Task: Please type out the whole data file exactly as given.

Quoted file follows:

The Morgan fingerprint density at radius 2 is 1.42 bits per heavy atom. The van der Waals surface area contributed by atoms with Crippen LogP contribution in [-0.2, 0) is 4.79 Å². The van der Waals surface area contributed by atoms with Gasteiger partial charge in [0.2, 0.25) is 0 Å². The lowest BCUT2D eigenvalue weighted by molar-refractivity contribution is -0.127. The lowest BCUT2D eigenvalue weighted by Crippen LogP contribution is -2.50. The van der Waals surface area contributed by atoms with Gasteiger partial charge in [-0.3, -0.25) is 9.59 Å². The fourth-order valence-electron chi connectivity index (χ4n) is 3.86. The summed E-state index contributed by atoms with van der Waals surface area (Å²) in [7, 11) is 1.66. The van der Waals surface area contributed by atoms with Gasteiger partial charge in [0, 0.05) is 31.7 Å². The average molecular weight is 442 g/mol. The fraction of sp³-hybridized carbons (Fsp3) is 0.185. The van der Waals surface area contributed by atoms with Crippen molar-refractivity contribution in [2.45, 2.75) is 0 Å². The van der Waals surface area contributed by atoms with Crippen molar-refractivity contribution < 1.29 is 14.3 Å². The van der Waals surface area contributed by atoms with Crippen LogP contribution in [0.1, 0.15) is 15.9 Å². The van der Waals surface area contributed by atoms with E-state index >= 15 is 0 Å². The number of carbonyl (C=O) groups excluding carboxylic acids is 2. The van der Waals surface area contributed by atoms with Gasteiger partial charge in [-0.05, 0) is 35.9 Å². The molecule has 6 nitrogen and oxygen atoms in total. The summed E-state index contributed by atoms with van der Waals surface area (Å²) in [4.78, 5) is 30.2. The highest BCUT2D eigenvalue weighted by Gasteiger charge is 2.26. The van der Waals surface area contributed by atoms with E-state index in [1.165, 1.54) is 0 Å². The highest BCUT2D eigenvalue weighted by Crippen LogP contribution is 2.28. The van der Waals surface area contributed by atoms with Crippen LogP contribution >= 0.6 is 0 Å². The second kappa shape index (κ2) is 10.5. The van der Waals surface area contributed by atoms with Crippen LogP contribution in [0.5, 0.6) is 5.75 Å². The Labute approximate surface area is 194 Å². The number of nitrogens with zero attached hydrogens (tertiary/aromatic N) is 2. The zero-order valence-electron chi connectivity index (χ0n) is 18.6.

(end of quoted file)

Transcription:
The Morgan fingerprint density at radius 2 is 1.42 bits per heavy atom. The van der Waals surface area contributed by atoms with Crippen LogP contribution in [-0.2, 0) is 4.79 Å². The van der Waals surface area contributed by atoms with Gasteiger partial charge in [0.2, 0.25) is 0 Å². The lowest BCUT2D eigenvalue weighted by molar-refractivity contribution is -0.127. The lowest BCUT2D eigenvalue weighted by Crippen LogP contribution is -2.50. The van der Waals surface area contributed by atoms with Gasteiger partial charge in [-0.3, -0.25) is 9.59 Å². The fourth-order valence-electron chi connectivity index (χ4n) is 3.86. The summed E-state index contributed by atoms with van der Waals surface area (Å²) in [7, 11) is 1.66. The van der Waals surface area contributed by atoms with Gasteiger partial charge in [0, 0.05) is 31.7 Å². The average molecular weight is 442 g/mol. The fraction of sp³-hybridized carbons (Fsp3) is 0.185. The van der Waals surface area contributed by atoms with Crippen molar-refractivity contribution in [2.45, 2.75) is 0 Å². The van der Waals surface area contributed by atoms with Crippen molar-refractivity contribution < 1.29 is 14.3 Å². The van der Waals surface area contributed by atoms with Crippen LogP contribution in [0.1, 0.15) is 15.9 Å². The van der Waals surface area contributed by atoms with E-state index >= 15 is 0 Å². The number of carbonyl (C=O) groups excluding carboxylic acids is 2. The van der Waals surface area contributed by atoms with Gasteiger partial charge in [-0.05, 0) is 35.9 Å². The molecule has 6 nitrogen and oxygen atoms in total. The summed E-state index contributed by atoms with van der Waals surface area (Å²) in [4.78, 5) is 30.2. The highest BCUT2D eigenvalue weighted by Gasteiger charge is 2.26. The van der Waals surface area contributed by atoms with E-state index in [1.165, 1.54) is 0 Å². The highest BCUT2D eigenvalue weighted by Crippen LogP contribution is 2.28. The van der Waals surface area contributed by atoms with Crippen LogP contribution >= 0.6 is 0 Å². The second kappa shape index (κ2) is 10.5. The van der Waals surface area contributed by atoms with Crippen LogP contribution in [0.5, 0.6) is 5.75 Å². The Labute approximate surface area is 194 Å². The number of nitrogens with zero attached hydrogens (tertiary/aromatic N) is 2. The zero-order valence-electron chi connectivity index (χ0n) is 18.6.